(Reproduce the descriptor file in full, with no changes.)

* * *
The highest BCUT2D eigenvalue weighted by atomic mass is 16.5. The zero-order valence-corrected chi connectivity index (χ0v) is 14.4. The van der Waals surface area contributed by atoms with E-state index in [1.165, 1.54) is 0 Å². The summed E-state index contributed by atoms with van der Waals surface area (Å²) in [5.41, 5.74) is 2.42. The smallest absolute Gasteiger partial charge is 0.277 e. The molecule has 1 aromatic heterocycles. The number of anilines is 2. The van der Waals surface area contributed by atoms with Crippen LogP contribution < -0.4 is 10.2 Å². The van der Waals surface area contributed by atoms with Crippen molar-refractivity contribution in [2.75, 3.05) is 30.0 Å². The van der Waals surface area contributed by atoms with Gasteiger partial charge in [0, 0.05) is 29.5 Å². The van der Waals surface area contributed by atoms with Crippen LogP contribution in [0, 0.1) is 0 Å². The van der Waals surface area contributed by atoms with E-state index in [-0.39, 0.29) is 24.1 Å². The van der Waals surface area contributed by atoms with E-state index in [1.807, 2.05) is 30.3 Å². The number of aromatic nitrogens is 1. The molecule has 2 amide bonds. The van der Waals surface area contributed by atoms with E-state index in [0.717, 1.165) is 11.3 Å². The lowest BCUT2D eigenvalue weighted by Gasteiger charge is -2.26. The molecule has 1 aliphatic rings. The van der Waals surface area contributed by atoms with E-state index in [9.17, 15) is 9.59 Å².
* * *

The highest BCUT2D eigenvalue weighted by atomic mass is 16.5. The zero-order valence-corrected chi connectivity index (χ0v) is 14.4. The van der Waals surface area contributed by atoms with E-state index in [1.165, 1.54) is 0 Å². The summed E-state index contributed by atoms with van der Waals surface area (Å²) in [5.41, 5.74) is 2.42. The smallest absolute Gasteiger partial charge is 0.277 e. The molecule has 1 aromatic heterocycles. The number of anilines is 2. The van der Waals surface area contributed by atoms with Crippen LogP contribution < -0.4 is 10.2 Å². The van der Waals surface area contributed by atoms with Crippen molar-refractivity contribution in [2.75, 3.05) is 30.0 Å². The van der Waals surface area contributed by atoms with Gasteiger partial charge in [0, 0.05) is 29.5 Å². The van der Waals surface area contributed by atoms with Crippen LogP contribution in [0, 0.1) is 0 Å². The van der Waals surface area contributed by atoms with E-state index in [-0.39, 0.29) is 24.1 Å². The van der Waals surface area contributed by atoms with E-state index in [1.807, 2.05) is 30.3 Å². The number of aromatic nitrogens is 1. The molecule has 2 amide bonds. The van der Waals surface area contributed by atoms with E-state index in [0.717, 1.165) is 11.3 Å². The lowest BCUT2D eigenvalue weighted by Gasteiger charge is -2.26. The molecule has 1 aliphatic rings. The van der Waals surface area contributed by atoms with E-state index in [9.17, 15) is 9.59 Å².